After her encounter with Hinata, Anna tried to lay back and relax as best she could. But no matter what she tried, she couldn’t make herself sit still. When she closed her eyes, the blacked-out document came back to her. When she shook the image away, Hinata’s parting words echoed in her mind. “I was going to ask you to talk to my father.” What does that mean?
Eager to get her mind off the subject, Anna rolled out of bed, pulled on her spare pair of boots, and made for the dining hall. Hopefully, a decent meal could distract her. As she made her way through the hall, she could feel her stomach growling violently. For the first time that day, she realized just how hungry she was.
When she arrived, she could feel eyes almost immediately fall on her. Whispers rose up in her wake, just audible enough for her to hear them. “That’s the one I was tellin you ‘bout!” said one voice. “Won a ton of money bettin’ on her, I did!” said another. “What is that shirt?” laughed a third. Anna ignored them, even if the last one made her want to flip a table over. Right now, she was too exhausted and hungry to start a fight.
She immediately piled on as much as she could onto a single plate, then took an empty spot in the corner and started scarfing it down like a wild boar. The eyes she felt before were still fixed on her back, but she ignored them. Her thoughts were too occupied by the mouthful of roast beef she had just shoveled into her mouth.
“You know it’s not going anywhere, right?” a familiar voice chuckled.
Anna looked up to see Lucas take the seat next to hers. He was dressed in a red suit the color of blood, accented with thin lines of black. His hair was slicked back, held in place by a thick layer of gel. His plate was scarce, featuring mostly steamed vegetables and a large apple. In his other hand, he held a small, steaming mug. She didn’t say anything to him; she was still working her way around a bite of bread.
“I get that you’re in a celebratory mood.” Lucas continued. “I’ll admit, I certainly wanted to party after I cleared the course. But maybe you should relax a bit.”
With a bit of effort, Anna swallowed the mouthful in one gulp. The struggle pained her chest, but it vanished with a quick draft of water. “You know about that?” she said after catching her breath.
Smiling, he waved around the dining hall. “Hard not to. You’re the talk of the town!”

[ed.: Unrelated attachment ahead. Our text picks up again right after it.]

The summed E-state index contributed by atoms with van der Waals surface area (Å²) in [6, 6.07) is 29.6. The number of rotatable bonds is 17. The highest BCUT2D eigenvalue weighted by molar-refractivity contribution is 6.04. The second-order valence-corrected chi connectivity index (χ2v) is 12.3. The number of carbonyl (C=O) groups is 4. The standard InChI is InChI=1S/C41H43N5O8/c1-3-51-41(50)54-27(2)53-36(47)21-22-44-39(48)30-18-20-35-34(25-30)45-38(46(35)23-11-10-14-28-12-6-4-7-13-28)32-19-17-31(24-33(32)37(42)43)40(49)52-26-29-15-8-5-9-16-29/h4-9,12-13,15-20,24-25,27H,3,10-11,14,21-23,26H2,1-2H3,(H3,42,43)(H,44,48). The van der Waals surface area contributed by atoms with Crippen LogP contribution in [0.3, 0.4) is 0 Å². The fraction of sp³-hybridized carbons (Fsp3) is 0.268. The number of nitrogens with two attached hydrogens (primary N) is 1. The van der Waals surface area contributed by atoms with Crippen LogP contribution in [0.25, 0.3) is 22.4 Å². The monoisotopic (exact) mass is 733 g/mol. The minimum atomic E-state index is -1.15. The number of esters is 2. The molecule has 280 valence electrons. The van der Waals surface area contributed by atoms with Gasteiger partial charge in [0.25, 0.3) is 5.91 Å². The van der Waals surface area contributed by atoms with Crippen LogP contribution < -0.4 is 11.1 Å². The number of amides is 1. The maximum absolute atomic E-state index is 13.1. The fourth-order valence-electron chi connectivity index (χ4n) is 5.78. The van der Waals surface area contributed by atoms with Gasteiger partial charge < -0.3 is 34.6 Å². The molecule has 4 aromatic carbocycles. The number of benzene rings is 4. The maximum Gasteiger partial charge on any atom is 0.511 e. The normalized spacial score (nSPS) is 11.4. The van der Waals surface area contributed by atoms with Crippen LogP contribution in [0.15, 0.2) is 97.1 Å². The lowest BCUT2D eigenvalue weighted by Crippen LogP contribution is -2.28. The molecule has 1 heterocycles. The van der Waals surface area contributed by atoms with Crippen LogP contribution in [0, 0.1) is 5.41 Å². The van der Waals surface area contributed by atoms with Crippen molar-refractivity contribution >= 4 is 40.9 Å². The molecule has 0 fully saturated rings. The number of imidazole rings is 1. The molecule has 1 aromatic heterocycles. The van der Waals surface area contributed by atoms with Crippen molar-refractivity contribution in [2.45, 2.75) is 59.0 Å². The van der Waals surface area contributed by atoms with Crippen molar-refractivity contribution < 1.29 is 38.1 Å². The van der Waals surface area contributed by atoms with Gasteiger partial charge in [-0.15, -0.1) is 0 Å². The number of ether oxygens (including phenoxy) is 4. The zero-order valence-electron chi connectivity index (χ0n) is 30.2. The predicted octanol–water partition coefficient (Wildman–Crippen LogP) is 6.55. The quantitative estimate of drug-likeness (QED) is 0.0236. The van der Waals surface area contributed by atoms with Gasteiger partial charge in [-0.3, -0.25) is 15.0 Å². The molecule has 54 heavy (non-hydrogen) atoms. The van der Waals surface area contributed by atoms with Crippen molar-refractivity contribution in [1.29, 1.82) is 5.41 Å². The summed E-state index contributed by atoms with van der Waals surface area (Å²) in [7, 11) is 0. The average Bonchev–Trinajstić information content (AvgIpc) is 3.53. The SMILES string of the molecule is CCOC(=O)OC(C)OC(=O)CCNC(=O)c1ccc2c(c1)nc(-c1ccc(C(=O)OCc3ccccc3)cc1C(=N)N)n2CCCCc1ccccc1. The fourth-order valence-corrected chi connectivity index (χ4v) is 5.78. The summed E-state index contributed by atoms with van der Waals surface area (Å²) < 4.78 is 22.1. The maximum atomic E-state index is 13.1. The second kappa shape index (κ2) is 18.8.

“Of course I am.” Anna smirked, looking around the dining hall at everyone that was looking at her. “Did you see me? I was pretty impressive!”
“I’m sure you were.” Lucas nodded. “But I wouldn’t let it go to your head. The newer Operatives are always looking for some drama to bite into, since things are usually pretty calm around here. They’ll be talking about something else by the end of the day.” He took a long drag from his mug. “Still, congratulations are in order! Not a lot of people can clear the obstacle course with such style and grace! Have you gotten all the wax out of your hair?”
“Ha ha.” Anna scoffed before shoving the rest of her bread into her mouth. “By the way, what’s with the getup?” she asked between bites.
“It’s not a getup.” Lucas scowled at her. “This is my charming suit. I wear it when I need to look charismatic!”
“Uh huh. Sure. What does that make your brown suit?”
“My casual wear.” He shrugged. “I’ve got one for every occasion!”
“I’m not going to take fashion advice from the girl in the Cosmic Chasers t-shirt.” He chuckled at the murderous glare she shot him. “To answer your question, I just got back from an important meeting. I wouldn’t want to bore you with the details.”
“Oh please, go ahead and bore me,” Anna said. “What were you doing, bargaining for more cheap rabbit’s feet?”
Lucas smiled wryly. “Oh, it was nothing important. Just a typical negotiation with the higher-ups for important resources and budget increases.” He shrugged casually. “But you wouldn’t want to know about that.”
“You what?!” Anna nearly choked on the last bites of her meal.
“What? I told you what I do around here, didn’t I?”
“No! I thought you were just another Operative!”
He laughed loudly, drawing the attention of just about everyone in the hall. “I guess not. No, I’m not an active Operative.” He leaned back in his chair and sighed. “I’m not young enough for that kind of thing anymore. So instead, I handle the not-fun things so you younger folks don’t have to!”
“I thought you said you were in your thirties.”
“Did I? Doesn’t ring a bell. Regardless, I’m not as spry as I used to be. Old man Milldrew decided I’d be more useful talking to people and filing paperwork than I’d be grappling with monsters.”
“Huh.” Anna said. She stared at the few scraps that remained on her plate. “That’s impressive.”
“It’s really not. Trust me, when you get into the field, you’ll be doing far more impressive things. Believe it or not, but you’ll have more fun in the lower ranks of Order than you’d think.”
An idea came to her. “Lucas.” She said slowly. “What’s your access level?”
“Hm? Why do you ask?”
“Just curious.” She lied quickly. “I figured that it must be high, considering how important your job is.”
“Don’t flatter me kid, it’ll get you nowhere.” He took a casual sip from his mug. “I have Access Level Two. I’ve read Level One restricted files, but only when old man Milldrew asked me to for important business. Secret business, too, so don’t ask.”
Anna’s heart sank. I guess there are no shortcuts after all.